Despite being a completely preventable disease, measles cases continue to occur across the country — and throughout the world — largely due to insufficient immunization rates. It certainly doesn't help that that internet is full of anti-vaccination websites and social media groups promoting the idea that vaccinating a child is somehow more dangerous than risking the disease itself, and it's meant that sometimes, even medical professionals who should know better can subscribe to the anti-vaxx view. On Tuesday, a Texas nurse was fired after posting about her patient on an anti-vaxx Facebook page, according to ABC News, and though the page itself has since been deleted, her message understandably raised some major red flags among concerned parents after it appeared.
The unidentified nurse allegedly shared the message on a Facebook page called "Proud Parents of Unvaccinated Children — Texas," and in it, she described seeing a case of the measles "for the first time in [her] career" earlier that week. She wrote, "I think it’s easy for us nonvaxxers to make assumptions, but most of us have never and will never see one of theses diseases," and added, "honestly, it was rough. The kid was super sick. Sick enough to be admitted to the ICU and he looked miserable."
Commenting on the child's case on social media in general already raises major privacy concerns — in addition to mentioning the case, she allegedly claimed that the child had recently traveled somewhere "where measles is very common," and suggested that that could have been where he contracted it. Yet even despite witnessing the reality of what it actually looks like to contract a vaccine-preventable disease, the nurse said she still believed eschewing vaccines was the way to go. She wrote,
By no means have I changed my vax stance, and I never will. But I just wanted to share my experience and how much worse it was than I expected.
In her Facebook profile, the nurse indicated that she was a pediatric ICU/ER nurse at Texas Children's Hospital in Houston, according to The Houston Chronicle, and had also allegedly indicated that the patient was a boy between the ages of 1 and 3 years old, who was "currently receiving treatment at the hospital’s west campus." Though the hospital did not immediately return Romper's request for comment, in a statement sent the The Houston Chronicle, officials confirmed that the nurse was no longer working at the hospital as a result of posting protected health information:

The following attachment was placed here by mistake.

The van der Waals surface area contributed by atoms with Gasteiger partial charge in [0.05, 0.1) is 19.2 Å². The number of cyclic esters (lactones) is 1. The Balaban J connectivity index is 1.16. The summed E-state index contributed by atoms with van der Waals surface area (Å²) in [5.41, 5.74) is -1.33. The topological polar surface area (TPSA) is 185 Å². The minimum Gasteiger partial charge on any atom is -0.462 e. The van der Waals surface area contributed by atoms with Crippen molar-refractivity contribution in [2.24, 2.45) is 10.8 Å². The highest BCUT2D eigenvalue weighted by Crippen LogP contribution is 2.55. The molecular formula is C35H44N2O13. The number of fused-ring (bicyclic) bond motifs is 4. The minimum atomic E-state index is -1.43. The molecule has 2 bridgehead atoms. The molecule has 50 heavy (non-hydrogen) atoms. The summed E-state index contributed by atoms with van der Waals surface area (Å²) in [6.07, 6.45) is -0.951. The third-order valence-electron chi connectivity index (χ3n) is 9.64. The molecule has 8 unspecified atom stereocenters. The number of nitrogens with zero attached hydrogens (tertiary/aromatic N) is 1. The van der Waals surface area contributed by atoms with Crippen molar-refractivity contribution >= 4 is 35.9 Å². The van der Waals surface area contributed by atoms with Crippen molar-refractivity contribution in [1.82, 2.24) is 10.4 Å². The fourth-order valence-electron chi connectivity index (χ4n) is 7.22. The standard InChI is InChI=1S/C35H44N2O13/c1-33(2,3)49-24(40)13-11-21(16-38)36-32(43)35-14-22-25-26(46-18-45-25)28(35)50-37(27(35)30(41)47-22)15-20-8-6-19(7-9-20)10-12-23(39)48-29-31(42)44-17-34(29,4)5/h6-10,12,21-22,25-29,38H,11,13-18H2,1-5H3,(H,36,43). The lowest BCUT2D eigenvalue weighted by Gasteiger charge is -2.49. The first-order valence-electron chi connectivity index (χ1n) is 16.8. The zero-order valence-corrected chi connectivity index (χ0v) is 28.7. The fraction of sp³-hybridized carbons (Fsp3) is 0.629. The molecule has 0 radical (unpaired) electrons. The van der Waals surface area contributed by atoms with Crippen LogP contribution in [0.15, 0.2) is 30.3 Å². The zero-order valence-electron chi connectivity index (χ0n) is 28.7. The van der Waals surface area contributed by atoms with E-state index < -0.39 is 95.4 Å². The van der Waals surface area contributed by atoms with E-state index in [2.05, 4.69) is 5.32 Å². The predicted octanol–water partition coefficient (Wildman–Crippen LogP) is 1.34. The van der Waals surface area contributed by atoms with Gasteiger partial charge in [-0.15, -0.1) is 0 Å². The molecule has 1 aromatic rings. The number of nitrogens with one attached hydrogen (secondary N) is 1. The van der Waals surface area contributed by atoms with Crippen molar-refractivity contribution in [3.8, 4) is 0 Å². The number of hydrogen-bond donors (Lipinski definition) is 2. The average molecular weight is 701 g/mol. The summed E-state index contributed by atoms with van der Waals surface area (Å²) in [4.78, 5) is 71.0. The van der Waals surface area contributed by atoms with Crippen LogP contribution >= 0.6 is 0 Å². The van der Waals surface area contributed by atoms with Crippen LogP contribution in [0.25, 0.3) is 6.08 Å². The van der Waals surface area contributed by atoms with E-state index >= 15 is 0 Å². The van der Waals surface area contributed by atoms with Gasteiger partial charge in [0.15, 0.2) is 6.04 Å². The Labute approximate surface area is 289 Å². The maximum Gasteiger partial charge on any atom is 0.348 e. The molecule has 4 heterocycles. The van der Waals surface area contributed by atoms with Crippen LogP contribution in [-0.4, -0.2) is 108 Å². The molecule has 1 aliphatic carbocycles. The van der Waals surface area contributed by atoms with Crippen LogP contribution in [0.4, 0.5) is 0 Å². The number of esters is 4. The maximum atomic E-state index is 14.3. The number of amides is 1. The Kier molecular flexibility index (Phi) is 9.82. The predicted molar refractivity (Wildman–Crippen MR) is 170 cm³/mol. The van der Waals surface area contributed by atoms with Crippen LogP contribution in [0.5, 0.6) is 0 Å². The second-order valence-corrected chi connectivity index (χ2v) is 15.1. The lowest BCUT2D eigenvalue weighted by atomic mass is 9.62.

We were made aware that one of our nurses posted protected health information regarding a patient on social media. We take these matters very seriously as the privacy and well-being of our patients is always a top priority. After an internal investigation, this individual is no longer with the organization.
The measles case marks the first to occur in Houston since 2013, according to The Chronicle, but the highly-contagious nature of the disease — which was technically declared eliminated in the United States in 2000, according to Health.com — is certainly worrisome, especially since cases are still being confirmed elsewhere in the country. According to the Centers for Disease Control, 124 measles cases have occurred in 22 states and the District of Columbia in 2018 so far, while the highest number of cases in recent years occurred in 2014, when 667 cases were confirmed in 27 states.
The fact that the measles continues to pop up in the United States is precisely why vaccination is so important though: according to the CDC, measles is still common in many parts of the world, and when unvaccinated Americans contract the disease abroad and bring it back into the country, it can easily spread. In fact, the CDC noted that 90 percent of individuals close to an infected person will also contract the disease if they don't already have immunity. And since infants can't actually be vaccinated (the first dose of the measles, mumps, and rubella vaccine — aka MMR — is given at 12 months of age), they are at a particularly high risk.
More than just causing a pesky rash though, it's important to note that measles can also be deadly: in Europe, where the World Health Organization (WHO) recently confirmed that there have already been 41,000 measles cases in 2018, 37 people have died from the disease. Over half of all European measles cases have occurred in Ukraine (though more than 1,000 cases each have also occurred in France, Georgia, Greece, Italy, and the Russian Federation), and the disease has been most deadly in Serbia, where 14 deaths have been reported.
The problem? Although a 95 percent immunization rate in a community will prevent an outbreak thanks to herd immunity, the WHO said that vaccination rates in some areas in Europe sit at "below 70 percent" — not nearly enough to offer sufficient protection. In Houston, at least, the MMR vaccination rate for children under 2 is a much more reassuring 94.5 percent, according to The Houston Chronicle, but in the state as a whole, the rate is much lower, at 89.8 percent.
As much as the Texas nurse's Facebook post was concerning, there is still one important takeaway: measles is definitely not something to take lightly. But since it's also preventable, the case can at least hopefully serve as a valuable reminder that vaccinating children fully and on-time is the best way that parents will be able to keep their kids safe.